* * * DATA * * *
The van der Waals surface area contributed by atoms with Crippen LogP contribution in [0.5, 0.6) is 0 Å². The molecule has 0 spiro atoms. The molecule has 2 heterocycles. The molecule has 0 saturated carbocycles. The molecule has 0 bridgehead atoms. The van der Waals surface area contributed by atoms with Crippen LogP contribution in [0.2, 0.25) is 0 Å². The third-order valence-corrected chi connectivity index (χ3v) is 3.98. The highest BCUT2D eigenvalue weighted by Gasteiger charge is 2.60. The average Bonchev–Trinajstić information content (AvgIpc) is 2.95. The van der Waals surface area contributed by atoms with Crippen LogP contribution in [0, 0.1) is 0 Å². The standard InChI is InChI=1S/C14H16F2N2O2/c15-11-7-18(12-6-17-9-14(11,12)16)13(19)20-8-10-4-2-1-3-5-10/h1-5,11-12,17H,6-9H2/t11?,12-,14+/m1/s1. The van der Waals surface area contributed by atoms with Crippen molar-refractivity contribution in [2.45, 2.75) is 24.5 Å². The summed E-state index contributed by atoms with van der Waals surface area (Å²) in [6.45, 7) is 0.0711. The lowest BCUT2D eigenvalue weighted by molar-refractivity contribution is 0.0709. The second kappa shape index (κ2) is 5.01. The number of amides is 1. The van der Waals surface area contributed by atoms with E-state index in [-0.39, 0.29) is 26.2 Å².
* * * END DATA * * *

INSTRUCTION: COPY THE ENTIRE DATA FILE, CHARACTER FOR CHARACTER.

The van der Waals surface area contributed by atoms with Crippen LogP contribution in [0.5, 0.6) is 0 Å². The molecule has 0 spiro atoms. The molecule has 2 heterocycles. The molecule has 0 saturated carbocycles. The molecule has 0 bridgehead atoms. The van der Waals surface area contributed by atoms with Crippen LogP contribution in [0.2, 0.25) is 0 Å². The third-order valence-corrected chi connectivity index (χ3v) is 3.98. The highest BCUT2D eigenvalue weighted by Gasteiger charge is 2.60. The average Bonchev–Trinajstić information content (AvgIpc) is 2.95. The van der Waals surface area contributed by atoms with Crippen LogP contribution in [0, 0.1) is 0 Å². The standard InChI is InChI=1S/C14H16F2N2O2/c15-11-7-18(12-6-17-9-14(11,12)16)13(19)20-8-10-4-2-1-3-5-10/h1-5,11-12,17H,6-9H2/t11?,12-,14+/m1/s1. The van der Waals surface area contributed by atoms with Crippen molar-refractivity contribution in [2.45, 2.75) is 24.5 Å². The summed E-state index contributed by atoms with van der Waals surface area (Å²) in [6.45, 7) is 0.0711. The lowest BCUT2D eigenvalue weighted by molar-refractivity contribution is 0.0709. The second kappa shape index (κ2) is 5.01. The number of amides is 1. The van der Waals surface area contributed by atoms with E-state index in [-0.39, 0.29) is 26.2 Å².